This Veterans Day, we reflect on the service and sacrifice of thousands of men and women who’ve worked for the U.S. military at home and abroad. From U.S. Coast Guard teams rescuing sailors in trouble to U.S. Army minesweepers in Africa, members of the military work hard every day. Upon their return, they’re supposed to be guaranteed a variety of benefits through the Veterans Administration (VA), along with respect and honor. Sadly, homelessness rates, mental illness and a variety of other problems are skyrocketing among veterans, a grim testimony to what really happens when people exit the military and return to civilian life.
One area of particularly egregious offenses lies in the financial sector, which preys upon veterans as well as active-duty military with a variety of exploitative and questionable lending practices. Loans with bait and switch terms, 400% interest rates and more are the way the financial sector thanks veterans for their service — and the results leave veterans broke, homeless and unable to access credit. Tragically, many can get excellent financial assistance through the VA itself, and needn’t resort to predatory loans to meet their financial needs.
What is driving veterans towards predatory lending, and why isn’t Congress making a move to rein in the financial industry?
The answer to the first question is complex. Many military members struggle with a lack of financial literacy, despite educational opportunities offered both in the military and during transition to the civilian world. Consequently, many may not be familiar with standard loan terms, what to watch out for and how to read financial contracts thoroughly for a better understanding of a loan. Furthermore, lack of financial literacy may also make veterans hesitant to self-advocate, speaking out and asking questions about the nature of the loans they’re being offered.
Worse still is the fact that lenders actively solicit customers, a hallmark of predatory lending. Such solicitations are often framed in very misleading ways, as I reported in 2011 when US Navy veteran Andrea Chandler discussed the cleverly-packaged solicitations she receives from lending firms. Despite the fact that she has an excellent loan with VA assistance, she constantly receives invitations in the mail to refinance. The invitations come with mock-ups of official seals and logos and offer enticing terms, until a closer reading reveals the dangerous fine print that would land the borrower in major trouble.
The majority of predatory housing loans are actually refinances, not new loans, which is one reason why they tend to fly under the radar. Veterans, along with other vulnerable groups targeted by lenders, are often ashamed when it comes to speaking out about predatory lending and their experiences with bad loans, and worse still, many will not reach out for help until it is too late. The financial industry is well aware of this, integrating a variety of practices into its marketing attempts aimed at veterans.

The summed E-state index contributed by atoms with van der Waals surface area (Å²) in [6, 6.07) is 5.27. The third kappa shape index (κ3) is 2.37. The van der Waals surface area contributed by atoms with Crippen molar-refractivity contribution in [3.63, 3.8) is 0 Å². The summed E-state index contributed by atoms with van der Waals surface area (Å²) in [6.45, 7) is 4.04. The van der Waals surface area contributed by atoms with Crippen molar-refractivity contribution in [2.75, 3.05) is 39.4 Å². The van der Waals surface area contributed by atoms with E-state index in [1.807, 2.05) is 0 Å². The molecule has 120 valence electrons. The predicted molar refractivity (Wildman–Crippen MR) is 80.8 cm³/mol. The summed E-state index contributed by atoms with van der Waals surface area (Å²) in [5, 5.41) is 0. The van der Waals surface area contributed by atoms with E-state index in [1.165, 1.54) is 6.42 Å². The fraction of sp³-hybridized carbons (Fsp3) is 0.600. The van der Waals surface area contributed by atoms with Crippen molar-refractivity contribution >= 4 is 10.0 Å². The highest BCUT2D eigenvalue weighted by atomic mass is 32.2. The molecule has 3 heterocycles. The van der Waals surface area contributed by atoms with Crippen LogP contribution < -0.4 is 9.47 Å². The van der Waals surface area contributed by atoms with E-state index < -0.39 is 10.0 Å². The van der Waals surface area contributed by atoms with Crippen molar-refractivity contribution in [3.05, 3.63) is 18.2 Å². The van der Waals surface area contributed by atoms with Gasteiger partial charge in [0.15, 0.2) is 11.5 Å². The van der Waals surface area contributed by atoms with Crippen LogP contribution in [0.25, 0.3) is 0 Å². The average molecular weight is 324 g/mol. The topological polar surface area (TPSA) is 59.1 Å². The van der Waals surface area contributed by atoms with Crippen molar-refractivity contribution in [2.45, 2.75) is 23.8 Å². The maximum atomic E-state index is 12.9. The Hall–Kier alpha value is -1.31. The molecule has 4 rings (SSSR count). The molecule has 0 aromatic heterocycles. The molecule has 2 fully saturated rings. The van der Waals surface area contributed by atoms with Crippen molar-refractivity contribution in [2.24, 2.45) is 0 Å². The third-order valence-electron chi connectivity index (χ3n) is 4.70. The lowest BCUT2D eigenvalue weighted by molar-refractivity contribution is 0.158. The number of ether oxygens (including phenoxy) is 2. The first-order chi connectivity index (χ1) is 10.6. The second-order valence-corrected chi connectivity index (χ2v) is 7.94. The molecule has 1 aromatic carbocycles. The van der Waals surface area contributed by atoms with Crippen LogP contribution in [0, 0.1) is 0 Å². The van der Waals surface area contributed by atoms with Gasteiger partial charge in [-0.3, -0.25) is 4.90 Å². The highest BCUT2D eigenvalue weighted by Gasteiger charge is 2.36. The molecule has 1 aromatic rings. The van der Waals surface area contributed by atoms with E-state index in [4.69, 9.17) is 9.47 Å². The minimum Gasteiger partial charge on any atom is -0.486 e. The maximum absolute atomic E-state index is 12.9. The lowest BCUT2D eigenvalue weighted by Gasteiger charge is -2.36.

“Predatory lenders aggressively market their loan products through mailings, telephone sales, going door-to-door and partnering with home improvement contractors. It is often difficult to get information about the true costs of their loans. They target borrowers who can least afford their loans. There is evidence that predatory lenders are engaged in reverse redlining; that is, they aggressively market in city areas that have traditionally found it difficult to obtain financing from conventional lenders. So while people in these areas once could not obtain any loans, now they are exposed to expensive and dangerous loans,” notes Iowa Legal Aid.
Their documentation pertains to all borrowers victimized by predatory lenders, not just veterans. Trapped in a dangerous spiral of high interest, bait and switching (offering one set of terms and pressuring borrowers to accept worse ones at the time of loan closure), high origination fees, falsified assessments and more, veterans can be burdened with loans far too expensive to carry. Then, it’s only a matter of months or years before their homes become too costly for them to maintain and they’re out on the street with destroyed credit and limited options.
In the face of this, Congress has been slow to act. Numerous attempts at financial reform, including those specifically targeted at issues facing servicemembers, have been bogged down in committee or significantly weakened by the time they finally hit the floor. The VA has been struggling to cope with growing numbers of foreclosures and other financial issues affecting veterans, but the focus on debt relief may be a mistake. While it can help veterans who need assistance now, it doesn’t address the larger picture, that of a landscape where veterans are viewed as easy prey for bad financial products.
Full financial transparency, a ban on misleading marketing practices and a task force focusing on rapid identification of abusive lenders are clearly necessary for any long-term reform — despite the wishes of the financial industry, which is very pleased with the status quo.
Photo: North Charleston.
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